Halo developer 343 Industries has effectively put the kibosh on a fan project called “ElDewrito” that sought to revive a canceled Russia-only game called Halo Online.
While many unauthorized projects end in a Digital Millenium Copyright Act takedown or Cease and Desist order, 343 Industries reached out to the ElDewrito team ahead of any legal actions to firmly request they halt development.
343 Industries made a public post to its Halo Waypoint website earlier today to clarify the action that was taken and explain its own position, but curiously the developer (and Xbox head Phil Spencer) seem to be hinting that Microsoft could be eyeing a more official Halo PC release in the future, and that it would be open to involving key community modders like the ElDewrito team in that process in some way, shape, or form.
343 Industries does allow a fair amount of modding and custom content when it comes to games in the Halo franchise, but it notes that the ElDewrito revival was reliant on Microsoft-owned assets that were never legally released or authorized for use outside of Russia and thus it fell outside of the Microsoft’s content usage guidelines.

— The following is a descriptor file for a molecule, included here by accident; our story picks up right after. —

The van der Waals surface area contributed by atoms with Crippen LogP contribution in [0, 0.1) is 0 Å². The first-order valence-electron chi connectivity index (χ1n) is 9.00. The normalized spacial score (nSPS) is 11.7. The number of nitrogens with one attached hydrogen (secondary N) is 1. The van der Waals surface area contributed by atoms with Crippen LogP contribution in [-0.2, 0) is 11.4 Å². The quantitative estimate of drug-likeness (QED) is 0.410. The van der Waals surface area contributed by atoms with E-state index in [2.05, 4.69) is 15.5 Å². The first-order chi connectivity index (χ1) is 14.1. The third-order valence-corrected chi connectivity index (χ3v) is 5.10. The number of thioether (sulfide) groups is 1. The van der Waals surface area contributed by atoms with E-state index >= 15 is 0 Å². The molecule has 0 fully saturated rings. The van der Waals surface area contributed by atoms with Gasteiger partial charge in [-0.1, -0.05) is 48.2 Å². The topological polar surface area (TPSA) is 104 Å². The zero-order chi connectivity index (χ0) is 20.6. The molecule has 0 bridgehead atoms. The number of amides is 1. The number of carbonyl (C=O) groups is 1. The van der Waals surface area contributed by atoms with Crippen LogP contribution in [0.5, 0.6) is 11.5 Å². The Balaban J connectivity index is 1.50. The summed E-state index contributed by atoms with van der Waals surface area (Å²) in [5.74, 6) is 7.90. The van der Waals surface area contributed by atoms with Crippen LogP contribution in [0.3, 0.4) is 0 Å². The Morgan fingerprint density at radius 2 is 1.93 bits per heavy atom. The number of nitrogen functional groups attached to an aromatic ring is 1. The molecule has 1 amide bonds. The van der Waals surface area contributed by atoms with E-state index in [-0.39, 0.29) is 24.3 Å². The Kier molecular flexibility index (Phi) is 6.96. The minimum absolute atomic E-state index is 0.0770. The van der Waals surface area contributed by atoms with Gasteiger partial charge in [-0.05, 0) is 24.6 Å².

“With Halo Online, there’s a common misconception that once it was canceled, the assets were either turned over as “open source” or left for the community’s whims as 'abandonware' – neither of which is actually true,” clarifies 343 in a post to Halo Waypoint. “Not only did Microsoft issue takedown notices at the time of the original leaks, but many elements of that underlying code and content are still actively being used today and will continue to be in the future.”
The ElDewrito team themselves note that it isn’t the open-source mod itself that is the issue but rather that Microsoft is seeking to remove wayward Halo Online code and packages from online distribution that found their way online despite the company’s efforts following earlier Halo Online leaks. So while the fan team is still able to distribute their mod despite halting development, many of the Halo Online assets that it relied on are to be taken down at Microsoft’s request.
“While we are humbled and inspired to see the amount of passion poured into this project, the fact remains that it’s built upon Microsoft-owned assets that were never lawfully released or authorized for this purpose,” the Halo Waypoint post explains. “As this project reverberated across the community, our team took a step back to assess the materials and explore possible avenues, while Microsoft, like any company, has a responsibility to protect its IP, code, and trademarks. It’s not optional in other words. “